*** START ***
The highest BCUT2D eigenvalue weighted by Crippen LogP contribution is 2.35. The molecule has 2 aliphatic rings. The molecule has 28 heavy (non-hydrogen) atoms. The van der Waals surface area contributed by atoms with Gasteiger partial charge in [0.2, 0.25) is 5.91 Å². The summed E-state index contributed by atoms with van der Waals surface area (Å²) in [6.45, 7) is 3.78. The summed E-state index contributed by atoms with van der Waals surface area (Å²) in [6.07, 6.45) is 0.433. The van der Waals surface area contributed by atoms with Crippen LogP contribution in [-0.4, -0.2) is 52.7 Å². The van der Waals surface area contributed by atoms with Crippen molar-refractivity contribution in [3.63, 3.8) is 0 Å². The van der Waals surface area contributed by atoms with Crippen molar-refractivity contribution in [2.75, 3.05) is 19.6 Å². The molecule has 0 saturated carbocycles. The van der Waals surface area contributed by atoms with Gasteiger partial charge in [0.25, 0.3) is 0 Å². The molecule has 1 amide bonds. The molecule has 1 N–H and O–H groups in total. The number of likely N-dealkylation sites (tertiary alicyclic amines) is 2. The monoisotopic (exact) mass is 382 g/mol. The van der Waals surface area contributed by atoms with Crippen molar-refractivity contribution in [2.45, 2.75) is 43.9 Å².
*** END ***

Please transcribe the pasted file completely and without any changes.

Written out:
The highest BCUT2D eigenvalue weighted by Crippen LogP contribution is 2.35. The molecule has 2 aliphatic rings. The molecule has 28 heavy (non-hydrogen) atoms. The van der Waals surface area contributed by atoms with Gasteiger partial charge in [0.2, 0.25) is 5.91 Å². The summed E-state index contributed by atoms with van der Waals surface area (Å²) in [6.45, 7) is 3.78. The summed E-state index contributed by atoms with van der Waals surface area (Å²) in [6.07, 6.45) is 0.433. The van der Waals surface area contributed by atoms with Crippen LogP contribution in [-0.4, -0.2) is 52.7 Å². The van der Waals surface area contributed by atoms with Crippen molar-refractivity contribution in [3.63, 3.8) is 0 Å². The van der Waals surface area contributed by atoms with Crippen molar-refractivity contribution in [2.75, 3.05) is 19.6 Å². The molecule has 0 saturated carbocycles. The van der Waals surface area contributed by atoms with Gasteiger partial charge in [0.25, 0.3) is 0 Å². The molecule has 1 amide bonds. The molecule has 1 N–H and O–H groups in total. The number of likely N-dealkylation sites (tertiary alicyclic amines) is 2. The monoisotopic (exact) mass is 382 g/mol. The van der Waals surface area contributed by atoms with Crippen molar-refractivity contribution in [2.45, 2.75) is 43.9 Å².